Entry to the marina was straightforward.  There was a fuel dock and we headed straight for it.  It was closed.  Permanently.  The security guard, a gruff and seemingly rude man yelled at us from the dock and pointed to our slip.  "Fuel closed" he bellowed over the water.  

We made for the indicated dockspace and tied up.  The security guard was reluctant to help the BC with the bow lines and the BC sensed that it was because she was a woman.  You don't do that to the BC and the guard ended up doing a serviceable job.  

And so we learned the first thing about Greeks.  They love to present as gruff and unfriendly.  That is a cloak used to shield a friendly and fun loving personality -that so far we have found runs through every Greek we have met. The security guard made a few jokes, sold us the water connection and turned on our electric.  He then arranged for the diesel minitanker.

Formalities, customs and immigration, were a hoot.  We arrived about 1430.  Port police had gone home at 1400 so we were told to come back next day.  Had we been smugglers we had just been given the entire night to unload the contraband.  Sadly our lives are too dull to permit such excursions from conventionality and we spent the night at the local grocery provisioning for our foray to Myknonos, first stop for us in the Cyclade group of islands.

Next morning spot on 1000 we appeared at the Port Captain.  She was lovely.  She did the paperwork, chatted about Kalamata, offered advice on where to find various items in town.  At the Port Police we had to apply for a Permit.  The permit cost €20.  We don't know what it was for but it used to cost €10 so we did not complain.

Done with the Port Police, for the moment, we had to walk to Customs.  Except the Port Police captain thought it was too hot to walk all that way.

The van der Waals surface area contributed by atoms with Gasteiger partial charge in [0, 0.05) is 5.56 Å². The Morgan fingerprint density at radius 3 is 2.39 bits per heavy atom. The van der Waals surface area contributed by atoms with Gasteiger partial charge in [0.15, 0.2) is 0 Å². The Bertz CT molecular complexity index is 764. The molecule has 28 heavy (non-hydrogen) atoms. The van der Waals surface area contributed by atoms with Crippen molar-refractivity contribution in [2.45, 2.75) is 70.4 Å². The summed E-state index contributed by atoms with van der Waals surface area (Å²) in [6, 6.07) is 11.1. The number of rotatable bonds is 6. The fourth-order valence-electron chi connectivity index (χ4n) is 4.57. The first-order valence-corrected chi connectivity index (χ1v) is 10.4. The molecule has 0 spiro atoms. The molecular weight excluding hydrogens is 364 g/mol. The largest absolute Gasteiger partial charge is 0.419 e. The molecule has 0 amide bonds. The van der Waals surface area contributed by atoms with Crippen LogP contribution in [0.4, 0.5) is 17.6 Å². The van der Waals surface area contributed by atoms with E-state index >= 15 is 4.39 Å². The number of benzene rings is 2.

So she drove us.  Excuse me but she drove us to Customs.  

Customs was a joy.  The customs officer was very entertaining and I suspect he used this to mask considerable ability.  At customs we had to buy a Travel Log for €40.  It used to cost €30 but since we got a break on the Port Police Permit we broke even.

Leaving the Customs building after about an hour and a half who did we find but the Port Police Captain waiting in her car.  She explained that she had to go to the tax office anyway and thought she would drive us back to the marina.  

Man this is too much.  The Port Police Captain was a tremendous advertisement for travel to Greece.

Back at the marina we had to pay our fees at the marina and then take proof of payment to the Port Police.  A full circle.

later that day riding the bus downtown we got talking to the busdriver.  He was married to a woman who used to live just north of Toronto.  In the course of half an hour we learned about his wife, his family, the trouble he had with his son who died early.  He called his wife on the cell phone and insisted we speak with her.  It was an odd but pleasant conversation.  Her invitation to her home for dinner had to be refused as we were leaving the marina.

Ok.  So we love Kalamata.  We will be back.  The gulf it rules is picturesque, the sailing is fun and the anchorages beautiful and protected.  There are islands if you want some meandering;.  And it is home to the most inviting friendly people on planet earth.

Things to know about clearing in based on our experience:

1.  You start with Port Police, then customs which doubles for immigration, then marina to pay then Port Police.

Documents you need: Certificate of Registry, Boat Insurance, Radio Licence.  

One of the questionnaires filled in by Port Police asks for your Radio Station Licence.  You all know that you need a radio licence if you want to own a marine band radio outside of Canada, right?  That includes the USA and No there is no treaty between Canada and USA that says you do not need a radio licence.  

2.  Before you leave a port you must have the Port Police sign and stamp your travel log.

3.  At every subsequent port with Port Police you must attend at the Port Police office and present your travel log on both entry and departure.  It will be stamped for both.

4. You buy a permit from Port Police for €10 and the Travel Log for €40.